7Sexual harassment continues to be one of the primary problems facing leaders in the workplaceand it exists at all levels within an organization in relationships categorized as male-to-female, male-to-male,female-to-male, and female-to-female. In many cases, the harassment occurs because the harasser is in aposition of leadership or authority that provides the necessary power to facilitate the harassingbehavior. When power is used unethically, as in the case of sexual harassment, the leader and theorganization may face serious consequences. The unethical use of power results in employeessubmitting to unwelcome sexual advances, verbal or physical abuse, or requests for sexual favors inexchange for continued employment. For example, an Army drill sergeant was tried and convicted forsexual assault and rape, notwithstanding the fact that many of the victims admitted that they consentedto the sexual encounter, found the defendant sexually attractive, and in some cases enjoyed theencounter (Odom, L. Green C., Hodgson, N.S., Fenton, K. and Calvert, D. p. 3). However, the court ruledthat the defendant used his position of power and influence over the trainees to effectively negate theirconsent, therefore, he was fired.Advantages of Developing Emotional IntelligenceAs leaders and managers, the development of our Emotional Intelligence and the understandingof the five EQ domains as identified by Goleman can help us to become more productive and successfulat what we do, and also be of help to others. Other advantages of developing our Emotional Intelligenceare reduction of stress for individuals and organizations, reduction in conflicts among workers,improvement in relationships and understanding which will result in personal and social harmony atwork place.Emotional Intelligence helps a leader to develop and appreciate the connections between self,others, purpose, meaning, existence, appreciate the world as a whole. A leader with such will also beless insecure and be more open in his dealings. As identified by Goleman the five domains of EQ are: 1)
8Knowing your emotions. 2) Managing your own emotions. 3) Motivating yourself. 4) Recognizing andunderstanding other people’s emotions and 5) Managing relationships, i.e. managing the emotions ofothers for productivity and harmony.In an Excellent 30 minute BBC Radio 4 Discussion about Modern Leadership broadcasted onSeptember 2, 2006 as stated on www.businessballs.com., “there is the need for effective modernleaders to have emotional strength and sensitivity, far beyond traditional ideas of more limitedautocratic leadership styles.” For leadership to work well, people (employees and interested outsiders)must be able to connect their expectations, aims and activities to a basic purpose or philosophy of theorganization.ConclusionIn conclusion, it has been found out that when leaders say that the people are not following, it’sthe leaders who are lost, not the people, because, it is not possible for a leader to understand and leadpeople when the leader’s head is high in the clouds, therefore, loyalty to leadership relies on the leaderhaving a connection with and understanding of people’s needs and wishes and possibilities. Leadershave great responsibilities therefore, the need to have great discipline over their emotions sinceuncontrolled emotions can destroy the work of many years and even brake a relationship of a lifetime,let us learn to develop our Emotional Intelligence for posterity sake.RecommendationThis paper is not able to address all kinds of emotions that are being exhibited at the work place,I therefore make a recommendation of this book – “Why Great Men Fall: 15 Winning Strategies to RiseAbove it All” written by Goodall, Wayde, and published by Still Waters Publications, Ibadan in 2005 tocomplement what has been written so far.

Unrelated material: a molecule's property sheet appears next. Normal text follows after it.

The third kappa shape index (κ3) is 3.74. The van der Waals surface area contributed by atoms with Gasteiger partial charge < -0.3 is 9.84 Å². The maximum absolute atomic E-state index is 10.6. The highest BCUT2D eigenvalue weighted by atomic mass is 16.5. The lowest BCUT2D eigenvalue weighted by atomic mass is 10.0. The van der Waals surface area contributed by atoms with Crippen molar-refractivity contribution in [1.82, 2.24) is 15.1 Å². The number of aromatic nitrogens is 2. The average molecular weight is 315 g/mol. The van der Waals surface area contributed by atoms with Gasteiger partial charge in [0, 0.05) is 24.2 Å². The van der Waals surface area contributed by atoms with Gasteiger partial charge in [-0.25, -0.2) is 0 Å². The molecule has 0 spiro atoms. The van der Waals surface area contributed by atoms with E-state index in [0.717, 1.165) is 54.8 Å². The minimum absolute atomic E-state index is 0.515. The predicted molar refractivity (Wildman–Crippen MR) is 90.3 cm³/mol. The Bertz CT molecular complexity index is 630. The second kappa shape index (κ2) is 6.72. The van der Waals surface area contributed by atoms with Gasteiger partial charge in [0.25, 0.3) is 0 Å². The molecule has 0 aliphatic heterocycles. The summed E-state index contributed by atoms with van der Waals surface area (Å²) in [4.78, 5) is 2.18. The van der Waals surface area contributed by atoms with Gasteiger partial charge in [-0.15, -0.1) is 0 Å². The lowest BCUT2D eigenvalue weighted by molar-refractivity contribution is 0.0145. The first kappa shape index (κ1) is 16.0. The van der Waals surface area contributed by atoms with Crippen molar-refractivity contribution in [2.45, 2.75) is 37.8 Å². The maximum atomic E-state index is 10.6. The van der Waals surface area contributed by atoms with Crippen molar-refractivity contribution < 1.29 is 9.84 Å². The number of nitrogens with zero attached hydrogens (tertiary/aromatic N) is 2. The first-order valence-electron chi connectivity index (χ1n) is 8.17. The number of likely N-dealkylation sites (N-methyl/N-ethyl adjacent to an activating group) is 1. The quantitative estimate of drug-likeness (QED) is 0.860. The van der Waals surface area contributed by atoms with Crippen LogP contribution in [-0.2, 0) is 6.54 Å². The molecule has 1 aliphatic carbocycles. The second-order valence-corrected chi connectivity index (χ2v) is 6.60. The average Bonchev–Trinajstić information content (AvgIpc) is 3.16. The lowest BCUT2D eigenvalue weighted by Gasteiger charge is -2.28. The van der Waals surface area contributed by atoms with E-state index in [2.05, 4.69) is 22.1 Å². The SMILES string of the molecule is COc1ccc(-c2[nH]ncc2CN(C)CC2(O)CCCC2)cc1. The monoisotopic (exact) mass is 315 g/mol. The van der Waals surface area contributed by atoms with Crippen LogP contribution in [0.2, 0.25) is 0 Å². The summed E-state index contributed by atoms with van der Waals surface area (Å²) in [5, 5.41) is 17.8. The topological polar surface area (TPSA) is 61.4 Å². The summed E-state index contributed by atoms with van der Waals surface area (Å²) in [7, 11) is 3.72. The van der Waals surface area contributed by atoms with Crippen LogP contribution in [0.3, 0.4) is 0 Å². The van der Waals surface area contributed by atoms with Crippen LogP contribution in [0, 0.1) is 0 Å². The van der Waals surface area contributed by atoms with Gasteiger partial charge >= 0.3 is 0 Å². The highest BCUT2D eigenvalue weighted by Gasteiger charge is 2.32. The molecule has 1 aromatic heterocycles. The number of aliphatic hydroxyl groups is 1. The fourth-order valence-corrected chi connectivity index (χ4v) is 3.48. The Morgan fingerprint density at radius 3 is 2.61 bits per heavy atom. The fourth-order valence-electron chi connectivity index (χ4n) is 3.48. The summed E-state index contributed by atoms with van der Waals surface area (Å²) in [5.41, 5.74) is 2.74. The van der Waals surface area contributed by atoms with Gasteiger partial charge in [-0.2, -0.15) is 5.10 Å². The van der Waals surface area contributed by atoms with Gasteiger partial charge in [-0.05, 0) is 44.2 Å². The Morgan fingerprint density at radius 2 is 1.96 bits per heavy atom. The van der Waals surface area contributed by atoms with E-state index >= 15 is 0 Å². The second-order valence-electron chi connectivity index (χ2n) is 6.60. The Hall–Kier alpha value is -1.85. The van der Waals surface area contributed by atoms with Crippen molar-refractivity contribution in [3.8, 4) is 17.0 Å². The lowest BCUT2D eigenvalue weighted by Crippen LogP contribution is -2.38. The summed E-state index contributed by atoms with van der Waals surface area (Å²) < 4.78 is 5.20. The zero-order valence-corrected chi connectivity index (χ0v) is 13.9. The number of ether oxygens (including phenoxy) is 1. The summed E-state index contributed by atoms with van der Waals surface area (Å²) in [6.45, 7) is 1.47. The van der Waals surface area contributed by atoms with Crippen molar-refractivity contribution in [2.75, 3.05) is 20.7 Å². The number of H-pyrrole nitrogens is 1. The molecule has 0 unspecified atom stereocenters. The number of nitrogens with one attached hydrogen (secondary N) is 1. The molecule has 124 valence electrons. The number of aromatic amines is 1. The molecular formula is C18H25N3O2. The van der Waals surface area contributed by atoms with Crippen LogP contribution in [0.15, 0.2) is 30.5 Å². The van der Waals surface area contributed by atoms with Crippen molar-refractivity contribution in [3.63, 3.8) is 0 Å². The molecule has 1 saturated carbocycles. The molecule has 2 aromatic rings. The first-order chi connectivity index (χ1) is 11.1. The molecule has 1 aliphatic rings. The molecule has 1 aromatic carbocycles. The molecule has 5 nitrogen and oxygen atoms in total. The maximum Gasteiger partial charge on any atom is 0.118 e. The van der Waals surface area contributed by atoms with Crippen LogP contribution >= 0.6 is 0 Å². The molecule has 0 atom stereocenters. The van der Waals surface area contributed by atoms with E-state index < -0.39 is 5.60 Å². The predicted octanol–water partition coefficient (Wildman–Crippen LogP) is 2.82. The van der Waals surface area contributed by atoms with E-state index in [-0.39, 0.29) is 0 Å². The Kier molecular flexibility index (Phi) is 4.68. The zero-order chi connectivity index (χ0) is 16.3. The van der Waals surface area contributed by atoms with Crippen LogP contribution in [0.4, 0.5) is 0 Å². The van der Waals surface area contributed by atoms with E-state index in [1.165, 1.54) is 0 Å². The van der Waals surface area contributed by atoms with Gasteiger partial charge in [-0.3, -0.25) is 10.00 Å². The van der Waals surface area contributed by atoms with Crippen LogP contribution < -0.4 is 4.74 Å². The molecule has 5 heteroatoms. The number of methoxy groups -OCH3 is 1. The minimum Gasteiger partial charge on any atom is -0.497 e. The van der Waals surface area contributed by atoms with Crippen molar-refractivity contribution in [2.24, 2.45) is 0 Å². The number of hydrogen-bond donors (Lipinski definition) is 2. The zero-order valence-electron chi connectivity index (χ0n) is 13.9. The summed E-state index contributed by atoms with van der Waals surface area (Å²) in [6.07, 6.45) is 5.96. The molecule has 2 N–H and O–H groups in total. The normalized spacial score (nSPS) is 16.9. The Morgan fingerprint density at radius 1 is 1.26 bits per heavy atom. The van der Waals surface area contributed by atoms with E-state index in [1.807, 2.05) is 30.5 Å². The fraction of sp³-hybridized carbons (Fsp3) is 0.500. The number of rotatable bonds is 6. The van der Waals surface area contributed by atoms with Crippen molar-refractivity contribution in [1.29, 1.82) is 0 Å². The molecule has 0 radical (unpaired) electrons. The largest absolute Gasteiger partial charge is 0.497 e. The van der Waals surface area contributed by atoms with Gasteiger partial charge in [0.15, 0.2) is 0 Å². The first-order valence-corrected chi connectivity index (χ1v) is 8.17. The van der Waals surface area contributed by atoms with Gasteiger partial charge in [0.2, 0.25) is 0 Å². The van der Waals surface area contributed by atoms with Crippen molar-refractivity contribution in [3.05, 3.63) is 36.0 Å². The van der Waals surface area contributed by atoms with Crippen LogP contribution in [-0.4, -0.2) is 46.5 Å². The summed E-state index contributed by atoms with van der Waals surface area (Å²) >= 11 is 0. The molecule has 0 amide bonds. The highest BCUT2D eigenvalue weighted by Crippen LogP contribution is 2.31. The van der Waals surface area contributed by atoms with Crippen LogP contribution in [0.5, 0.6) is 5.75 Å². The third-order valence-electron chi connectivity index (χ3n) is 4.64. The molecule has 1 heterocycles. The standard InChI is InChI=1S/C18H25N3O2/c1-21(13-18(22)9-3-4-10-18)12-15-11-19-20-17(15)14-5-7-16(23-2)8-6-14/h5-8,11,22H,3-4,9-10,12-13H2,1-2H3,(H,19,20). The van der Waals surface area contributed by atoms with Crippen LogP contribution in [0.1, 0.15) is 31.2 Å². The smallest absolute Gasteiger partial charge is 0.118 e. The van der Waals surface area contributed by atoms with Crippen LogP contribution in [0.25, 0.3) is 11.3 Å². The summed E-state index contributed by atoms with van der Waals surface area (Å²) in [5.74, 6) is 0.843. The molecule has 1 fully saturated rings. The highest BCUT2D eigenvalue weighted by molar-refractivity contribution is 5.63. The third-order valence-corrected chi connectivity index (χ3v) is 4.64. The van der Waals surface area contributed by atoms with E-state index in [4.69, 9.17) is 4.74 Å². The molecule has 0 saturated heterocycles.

9ReferencesConsortium for Research on Emotional Intelligence in Organizations. (2012). www.businessballs.com.Accessed 24-3-13.Goodall, Wayde. (2005). Why Great Men Fall: 15 Winning Strategies to Rise Above it All. Ibadan: StillWaters Publications.Harrel, Keith. (2005). Attitude Is Everything. USA: HarperCollins Publishers Inc.Maxwell, John C. (2007). Leadership Principles for Graduates. Nashville: Thomas Nelson, Inc.Meyer, Joyce. (1977). Managing Your Emotions: Instead of Your Emotions Managing You. New York:Warner Books Inc.Odom, L., Green, C., Hodgson, N.S., Fenton, K, and Calvert, D.(2003). "Leadership, Power and SexualHarassment: An Ethical Perspective," Kravis Leadership Institute Leadership Review.TalentSmart Inc. (2013). www.talentsmart.com/about/emotional-intelligence.php. Accessed 12-03-13.Tracy, Brian. (2010). No Excuses!: The Power of Self-Discipline. Nigeria: Beulahland Publications.www.businessballs.com/leadership.htm. Excellent 30 Minute BBC Radio 4 Discussion about ModernLeadership. Accessed 24-3-13.